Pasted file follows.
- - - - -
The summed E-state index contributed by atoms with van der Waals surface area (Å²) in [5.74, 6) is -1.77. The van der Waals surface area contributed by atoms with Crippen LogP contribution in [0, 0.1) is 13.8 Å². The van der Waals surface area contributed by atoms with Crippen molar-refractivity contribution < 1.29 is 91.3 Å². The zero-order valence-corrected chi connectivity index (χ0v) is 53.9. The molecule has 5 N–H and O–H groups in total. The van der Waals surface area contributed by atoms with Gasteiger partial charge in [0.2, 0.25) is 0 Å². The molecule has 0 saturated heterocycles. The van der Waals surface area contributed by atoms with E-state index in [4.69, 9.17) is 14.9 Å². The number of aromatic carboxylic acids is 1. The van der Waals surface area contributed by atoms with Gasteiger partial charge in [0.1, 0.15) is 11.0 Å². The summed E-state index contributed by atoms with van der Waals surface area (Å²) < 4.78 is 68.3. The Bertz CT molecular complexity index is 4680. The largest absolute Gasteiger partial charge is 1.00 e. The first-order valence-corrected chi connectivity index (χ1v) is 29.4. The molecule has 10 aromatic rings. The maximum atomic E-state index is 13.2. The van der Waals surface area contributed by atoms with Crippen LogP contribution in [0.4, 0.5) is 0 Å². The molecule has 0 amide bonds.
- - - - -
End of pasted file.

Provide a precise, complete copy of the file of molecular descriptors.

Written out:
The summed E-state index contributed by atoms with van der Waals surface area (Å²) in [5.74, 6) is -1.77. The van der Waals surface area contributed by atoms with Crippen LogP contribution in [0, 0.1) is 13.8 Å². The van der Waals surface area contributed by atoms with Crippen molar-refractivity contribution < 1.29 is 91.3 Å². The zero-order valence-corrected chi connectivity index (χ0v) is 53.9. The molecule has 5 N–H and O–H groups in total. The van der Waals surface area contributed by atoms with Gasteiger partial charge in [0.2, 0.25) is 0 Å². The molecule has 0 saturated heterocycles. The van der Waals surface area contributed by atoms with E-state index in [4.69, 9.17) is 14.9 Å². The number of aromatic carboxylic acids is 1. The van der Waals surface area contributed by atoms with Gasteiger partial charge in [0.1, 0.15) is 11.0 Å². The summed E-state index contributed by atoms with van der Waals surface area (Å²) < 4.78 is 68.3. The Bertz CT molecular complexity index is 4680. The largest absolute Gasteiger partial charge is 1.00 e. The first-order valence-corrected chi connectivity index (χ1v) is 29.4. The molecule has 10 aromatic rings. The maximum atomic E-state index is 13.2. The van der Waals surface area contributed by atoms with Crippen LogP contribution in [0.4, 0.5) is 0 Å². The molecule has 0 amide bonds.